Biologists from the United States suppressed alcoholism in mice with a mixture of two drugs

We are talking about a mixture of two recently developed drugs – Rapablock and Rapalink-1 – that affect the mTORC1 protein complex, Nature Communications reports.

American scientists have found that alcohol addiction can be blunted with a combination of two drugs that inhibits the work of “alcoholism proteins” in brain cells, but not in other body tissues. The results of experiments on mice were presented in an article in the journal Nature Communications.

“The mTORC1 protein, which is affected by these drugs, has long been associated with the development of various forms of drug addiction. This gives hope that the combination of Rapablock and Rapalink-1 drugs can be used not only for the treatment of alcoholism but also for other forms of addiction,” the researchers write.

Over the past decade, neurophysiologists and geneticists have discovered that alcoholism and other forms of addiction arise as a result of the development of disorders in the work of certain types of nerve cells present in the nucleus accumbens of the brain and some of its other areas associated with the work of the sense of pleasure. These discoveries force biologists to look for substances that restore the work of these neurons and make them ignore alcohol.

A group of biologists led by Dorita Ron, a professor at the University of California at San Francisco, discovered that a mixture of two recently developed drugs-Rapablock and Rapalink – 1-acting on the mTORC1 protein complex has similar properties.

It is a complex structure of several enzymes that control the metabolism and synthesis of proteins in cells and are responsible for responding to a shortage or influx of nutrients and oxygen. Violations in the work of mTORC1, as scientists ‘ observations show, lead to failures in the immune system and also increase the likelihood of developing cancer, diabetes, and some other diseases.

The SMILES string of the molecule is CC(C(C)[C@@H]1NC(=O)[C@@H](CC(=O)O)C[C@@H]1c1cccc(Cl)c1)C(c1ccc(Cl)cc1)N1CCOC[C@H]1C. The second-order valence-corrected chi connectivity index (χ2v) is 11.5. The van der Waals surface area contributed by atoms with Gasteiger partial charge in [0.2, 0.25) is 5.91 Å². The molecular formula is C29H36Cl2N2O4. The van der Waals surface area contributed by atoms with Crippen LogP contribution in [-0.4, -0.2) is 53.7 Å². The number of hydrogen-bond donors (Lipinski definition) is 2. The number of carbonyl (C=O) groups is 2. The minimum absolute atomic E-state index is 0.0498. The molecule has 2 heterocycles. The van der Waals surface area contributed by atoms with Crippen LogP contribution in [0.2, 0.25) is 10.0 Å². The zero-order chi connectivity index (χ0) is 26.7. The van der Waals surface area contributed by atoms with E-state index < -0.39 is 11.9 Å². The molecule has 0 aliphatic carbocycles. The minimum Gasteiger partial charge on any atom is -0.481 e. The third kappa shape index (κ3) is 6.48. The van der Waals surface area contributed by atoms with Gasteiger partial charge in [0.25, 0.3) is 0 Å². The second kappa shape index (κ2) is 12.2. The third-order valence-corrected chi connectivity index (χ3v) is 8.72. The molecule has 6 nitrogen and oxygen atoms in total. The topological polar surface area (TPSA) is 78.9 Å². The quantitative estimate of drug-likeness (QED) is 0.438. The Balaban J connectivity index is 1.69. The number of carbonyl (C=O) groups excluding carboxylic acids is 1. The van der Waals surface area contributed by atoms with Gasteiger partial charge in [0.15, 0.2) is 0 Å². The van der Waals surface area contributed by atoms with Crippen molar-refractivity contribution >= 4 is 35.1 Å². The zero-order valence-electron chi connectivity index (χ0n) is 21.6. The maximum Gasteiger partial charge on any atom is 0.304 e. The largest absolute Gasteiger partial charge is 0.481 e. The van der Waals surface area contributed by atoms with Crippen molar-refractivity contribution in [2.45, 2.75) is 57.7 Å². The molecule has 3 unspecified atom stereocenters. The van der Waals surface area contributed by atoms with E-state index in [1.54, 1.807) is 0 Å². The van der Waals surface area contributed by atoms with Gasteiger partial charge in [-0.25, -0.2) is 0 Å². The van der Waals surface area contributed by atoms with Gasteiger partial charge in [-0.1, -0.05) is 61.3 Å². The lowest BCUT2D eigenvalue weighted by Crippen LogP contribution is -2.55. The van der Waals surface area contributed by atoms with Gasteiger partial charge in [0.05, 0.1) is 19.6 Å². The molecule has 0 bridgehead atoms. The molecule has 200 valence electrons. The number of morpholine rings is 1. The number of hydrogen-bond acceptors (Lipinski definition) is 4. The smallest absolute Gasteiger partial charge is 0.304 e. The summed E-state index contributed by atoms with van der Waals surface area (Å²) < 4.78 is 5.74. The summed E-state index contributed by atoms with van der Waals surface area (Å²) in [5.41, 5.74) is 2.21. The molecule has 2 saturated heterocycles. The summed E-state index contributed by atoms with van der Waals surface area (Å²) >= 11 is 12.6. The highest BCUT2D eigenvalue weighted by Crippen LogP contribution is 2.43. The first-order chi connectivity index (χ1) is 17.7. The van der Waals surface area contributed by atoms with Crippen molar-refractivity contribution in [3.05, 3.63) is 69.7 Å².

Suppression of addiction

Recently, scientists have discovered that the activity of this protein complex increases dramatically in those nerve cells of mice and alcoholic people that are directly associated with the development of addiction. The first experiments indicated that the suppression of mTORC1 significantly reduces the craving for alcohol among animals, but this procedure led to the development of serious problems with the liver.

Professor Ron and her colleagues tried to circumvent this problem by using a combination of Rapalink-1 and Rapablock drugs that affect the body in the opposite way. The first substance suppresses the activity of mTORC1 proteins, while the second prevents it from doing this. At the same time, Rapalink-1 can penetrate the barrier separating the brain from the circulatory system, whereas Rapablock is not able to do this.

For this reason, simultaneous administration of Rapablock and Rapalink-1 leads to the fact that the work of mTORC1 is blocked only in brain cells, while this protein complex continues to function in the liver and other parts of the body. Guided by similar considerations, biologists tracked how the combination of these drugs would affect the behavior and health of mice suffering from alcoholism.

As subsequent observations showed, the combination of these substances sharply reduced the mice’s interest in alcohol and forced them to consume about 2-3 times less ethanol than they did before taking the drugs. At the same time, the rodents did not suffer from the characteristic side effects associated with the suppression of the work of mTORC1 in the cells of the liver and other organs of the body.

Shortly, scientists plan to test whether it is possible to suppress other bad habits in this way, and will also study how safe long-term use of Rapablock and Rapalink-1 will be. The researchers hope that these experiments will open the way for clinical trials of these drugs on volunteers.

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Author: Ivan Maltsev
The study of political and social problems of different countries of the world. Analysis of large companies on the world market. Observing world leaders in the political arena.
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Ivan Maltsev

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